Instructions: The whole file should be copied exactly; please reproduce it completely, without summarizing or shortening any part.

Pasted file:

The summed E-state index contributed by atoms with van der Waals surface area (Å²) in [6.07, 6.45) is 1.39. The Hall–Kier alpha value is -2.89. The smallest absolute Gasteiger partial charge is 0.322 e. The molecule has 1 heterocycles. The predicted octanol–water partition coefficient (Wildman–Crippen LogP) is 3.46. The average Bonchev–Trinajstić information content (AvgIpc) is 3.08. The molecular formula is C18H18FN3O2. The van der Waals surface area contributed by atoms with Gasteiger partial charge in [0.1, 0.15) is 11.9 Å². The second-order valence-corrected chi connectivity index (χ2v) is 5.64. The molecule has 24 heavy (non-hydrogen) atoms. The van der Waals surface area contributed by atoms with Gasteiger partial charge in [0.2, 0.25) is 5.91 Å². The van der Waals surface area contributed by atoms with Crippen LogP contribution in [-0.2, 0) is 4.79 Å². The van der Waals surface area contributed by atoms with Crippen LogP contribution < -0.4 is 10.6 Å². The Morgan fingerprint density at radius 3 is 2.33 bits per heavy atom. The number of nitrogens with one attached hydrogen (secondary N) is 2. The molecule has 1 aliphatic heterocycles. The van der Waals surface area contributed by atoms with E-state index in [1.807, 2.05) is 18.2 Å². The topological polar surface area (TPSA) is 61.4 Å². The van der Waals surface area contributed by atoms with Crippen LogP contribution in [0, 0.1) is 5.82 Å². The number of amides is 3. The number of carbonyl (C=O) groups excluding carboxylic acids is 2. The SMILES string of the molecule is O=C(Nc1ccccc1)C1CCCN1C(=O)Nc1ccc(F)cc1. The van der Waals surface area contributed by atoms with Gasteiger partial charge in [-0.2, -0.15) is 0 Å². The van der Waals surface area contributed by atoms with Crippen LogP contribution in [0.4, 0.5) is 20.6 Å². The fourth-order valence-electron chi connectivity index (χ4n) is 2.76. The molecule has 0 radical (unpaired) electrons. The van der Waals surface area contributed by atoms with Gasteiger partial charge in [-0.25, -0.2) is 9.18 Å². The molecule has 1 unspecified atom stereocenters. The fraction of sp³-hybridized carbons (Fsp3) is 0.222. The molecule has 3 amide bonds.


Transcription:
The summed E-state index contributed by atoms with van der Waals surface area (Å²) in [6.07, 6.45) is 1.39. The Hall–Kier alpha value is -2.89. The smallest absolute Gasteiger partial charge is 0.322 e. The molecule has 1 heterocycles. The predicted octanol–water partition coefficient (Wildman–Crippen LogP) is 3.46. The average Bonchev–Trinajstić information content (AvgIpc) is 3.08. The molecular formula is C18H18FN3O2. The van der Waals surface area contributed by atoms with Gasteiger partial charge in [0.1, 0.15) is 11.9 Å². The second-order valence-corrected chi connectivity index (χ2v) is 5.64. The molecule has 24 heavy (non-hydrogen) atoms. The van der Waals surface area contributed by atoms with Gasteiger partial charge in [0.2, 0.25) is 5.91 Å². The van der Waals surface area contributed by atoms with Crippen LogP contribution in [-0.2, 0) is 4.79 Å². The van der Waals surface area contributed by atoms with Crippen LogP contribution < -0.4 is 10.6 Å². The Morgan fingerprint density at radius 3 is 2.33 bits per heavy atom. The number of nitrogens with one attached hydrogen (secondary N) is 2. The molecule has 1 aliphatic heterocycles. The van der Waals surface area contributed by atoms with E-state index in [1.807, 2.05) is 18.2 Å². The topological polar surface area (TPSA) is 61.4 Å². The van der Waals surface area contributed by atoms with Crippen LogP contribution in [0, 0.1) is 5.82 Å². The number of amides is 3. The number of carbonyl (C=O) groups excluding carboxylic acids is 2. The SMILES string of the molecule is O=C(Nc1ccccc1)C1CCCN1C(=O)Nc1ccc(F)cc1. The van der Waals surface area contributed by atoms with Gasteiger partial charge in [-0.2, -0.15) is 0 Å². The van der Waals surface area contributed by atoms with Crippen LogP contribution in [0.4, 0.5) is 20.6 Å². The fourth-order valence-electron chi connectivity index (χ4n) is 2.76. The molecule has 0 radical (unpaired) electrons. The van der Waals surface area contributed by atoms with Gasteiger partial charge in [-0.25, -0.2) is 9.18 Å². The molecule has 1 unspecified atom stereocenters. The fraction of sp³-hybridized carbons (Fsp3) is 0.222. The molecule has 3 amide bonds.